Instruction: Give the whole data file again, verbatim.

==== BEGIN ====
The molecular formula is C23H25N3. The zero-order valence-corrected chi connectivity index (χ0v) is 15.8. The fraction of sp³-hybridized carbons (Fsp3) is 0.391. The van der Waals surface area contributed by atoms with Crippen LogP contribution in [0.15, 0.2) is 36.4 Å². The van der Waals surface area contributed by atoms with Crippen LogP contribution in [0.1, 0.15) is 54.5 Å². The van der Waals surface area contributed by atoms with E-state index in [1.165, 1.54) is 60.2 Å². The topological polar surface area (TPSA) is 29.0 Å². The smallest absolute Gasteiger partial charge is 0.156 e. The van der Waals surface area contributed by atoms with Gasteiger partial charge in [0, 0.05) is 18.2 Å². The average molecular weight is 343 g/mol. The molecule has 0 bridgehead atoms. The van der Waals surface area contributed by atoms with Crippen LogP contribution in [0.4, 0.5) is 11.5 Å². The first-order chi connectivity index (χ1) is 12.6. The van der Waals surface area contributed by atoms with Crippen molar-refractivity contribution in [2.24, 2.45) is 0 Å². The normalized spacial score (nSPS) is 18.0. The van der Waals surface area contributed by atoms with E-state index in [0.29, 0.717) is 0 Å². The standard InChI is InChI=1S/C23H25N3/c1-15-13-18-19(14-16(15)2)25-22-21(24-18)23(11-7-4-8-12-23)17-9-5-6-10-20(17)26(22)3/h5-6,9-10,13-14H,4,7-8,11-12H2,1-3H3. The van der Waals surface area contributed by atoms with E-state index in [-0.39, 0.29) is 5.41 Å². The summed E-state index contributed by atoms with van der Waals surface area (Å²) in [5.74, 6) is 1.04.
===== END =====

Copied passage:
The molecular formula is C23H25N3. The zero-order valence-corrected chi connectivity index (χ0v) is 15.8. The fraction of sp³-hybridized carbons (Fsp3) is 0.391. The van der Waals surface area contributed by atoms with Crippen LogP contribution in [0.15, 0.2) is 36.4 Å². The van der Waals surface area contributed by atoms with Crippen LogP contribution in [0.1, 0.15) is 54.5 Å². The van der Waals surface area contributed by atoms with E-state index in [1.165, 1.54) is 60.2 Å². The topological polar surface area (TPSA) is 29.0 Å². The smallest absolute Gasteiger partial charge is 0.156 e. The van der Waals surface area contributed by atoms with Gasteiger partial charge in [0, 0.05) is 18.2 Å². The average molecular weight is 343 g/mol. The molecule has 0 bridgehead atoms. The van der Waals surface area contributed by atoms with Crippen LogP contribution in [0.4, 0.5) is 11.5 Å². The first-order chi connectivity index (χ1) is 12.6. The van der Waals surface area contributed by atoms with Crippen molar-refractivity contribution in [2.24, 2.45) is 0 Å². The normalized spacial score (nSPS) is 18.0. The van der Waals surface area contributed by atoms with E-state index in [0.29, 0.717) is 0 Å². The standard InChI is InChI=1S/C23H25N3/c1-15-13-18-19(14-16(15)2)25-22-21(24-18)23(11-7-4-8-12-23)17-9-5-6-10-20(17)26(22)3/h5-6,9-10,13-14H,4,7-8,11-12H2,1-3H3. The van der Waals surface area contributed by atoms with E-state index in [-0.39, 0.29) is 5.41 Å². The summed E-state index contributed by atoms with van der Waals surface area (Å²) in [5.74, 6) is 1.04.